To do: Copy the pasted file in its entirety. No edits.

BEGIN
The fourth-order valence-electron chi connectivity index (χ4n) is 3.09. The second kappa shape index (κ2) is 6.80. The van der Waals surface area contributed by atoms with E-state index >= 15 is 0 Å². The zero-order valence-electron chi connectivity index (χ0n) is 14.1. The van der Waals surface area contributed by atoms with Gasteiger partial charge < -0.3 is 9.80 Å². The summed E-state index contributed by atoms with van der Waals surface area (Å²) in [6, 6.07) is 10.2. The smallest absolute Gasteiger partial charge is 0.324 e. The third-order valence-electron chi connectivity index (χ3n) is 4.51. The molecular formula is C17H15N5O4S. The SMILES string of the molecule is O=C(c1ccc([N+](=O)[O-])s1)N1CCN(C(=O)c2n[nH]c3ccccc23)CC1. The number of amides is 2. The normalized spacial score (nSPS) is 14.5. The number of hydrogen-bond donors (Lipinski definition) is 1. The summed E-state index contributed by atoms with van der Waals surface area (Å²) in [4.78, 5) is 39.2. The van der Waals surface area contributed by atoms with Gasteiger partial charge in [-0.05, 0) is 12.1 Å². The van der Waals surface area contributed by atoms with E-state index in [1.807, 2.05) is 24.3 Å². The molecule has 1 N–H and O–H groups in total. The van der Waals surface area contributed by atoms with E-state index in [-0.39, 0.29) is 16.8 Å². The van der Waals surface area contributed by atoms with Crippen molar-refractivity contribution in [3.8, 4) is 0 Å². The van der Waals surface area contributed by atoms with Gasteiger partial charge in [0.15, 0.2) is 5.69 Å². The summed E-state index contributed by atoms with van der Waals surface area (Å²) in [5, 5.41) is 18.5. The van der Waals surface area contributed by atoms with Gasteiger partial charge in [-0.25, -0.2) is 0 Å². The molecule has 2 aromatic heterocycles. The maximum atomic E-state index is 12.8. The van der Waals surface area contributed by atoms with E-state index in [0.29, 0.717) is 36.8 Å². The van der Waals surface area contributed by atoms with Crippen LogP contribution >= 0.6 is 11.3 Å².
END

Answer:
The fourth-order valence-electron chi connectivity index (χ4n) is 3.09. The second kappa shape index (κ2) is 6.80. The van der Waals surface area contributed by atoms with E-state index >= 15 is 0 Å². The zero-order valence-electron chi connectivity index (χ0n) is 14.1. The van der Waals surface area contributed by atoms with Gasteiger partial charge < -0.3 is 9.80 Å². The summed E-state index contributed by atoms with van der Waals surface area (Å²) in [6, 6.07) is 10.2. The smallest absolute Gasteiger partial charge is 0.324 e. The third-order valence-electron chi connectivity index (χ3n) is 4.51. The molecular formula is C17H15N5O4S. The SMILES string of the molecule is O=C(c1ccc([N+](=O)[O-])s1)N1CCN(C(=O)c2n[nH]c3ccccc23)CC1. The number of amides is 2. The normalized spacial score (nSPS) is 14.5. The number of hydrogen-bond donors (Lipinski definition) is 1. The summed E-state index contributed by atoms with van der Waals surface area (Å²) in [4.78, 5) is 39.2. The van der Waals surface area contributed by atoms with Gasteiger partial charge in [-0.05, 0) is 12.1 Å². The van der Waals surface area contributed by atoms with E-state index in [1.807, 2.05) is 24.3 Å². The molecule has 1 N–H and O–H groups in total. The van der Waals surface area contributed by atoms with E-state index in [-0.39, 0.29) is 16.8 Å². The van der Waals surface area contributed by atoms with Crippen molar-refractivity contribution in [3.8, 4) is 0 Å². The van der Waals surface area contributed by atoms with Gasteiger partial charge in [0.15, 0.2) is 5.69 Å². The summed E-state index contributed by atoms with van der Waals surface area (Å²) in [5, 5.41) is 18.5. The van der Waals surface area contributed by atoms with Gasteiger partial charge in [-0.25, -0.2) is 0 Å². The molecule has 2 aromatic heterocycles. The maximum atomic E-state index is 12.8. The van der Waals surface area contributed by atoms with E-state index in [0.29, 0.717) is 36.8 Å². The van der Waals surface area contributed by atoms with Crippen LogP contribution >= 0.6 is 11.3 Å².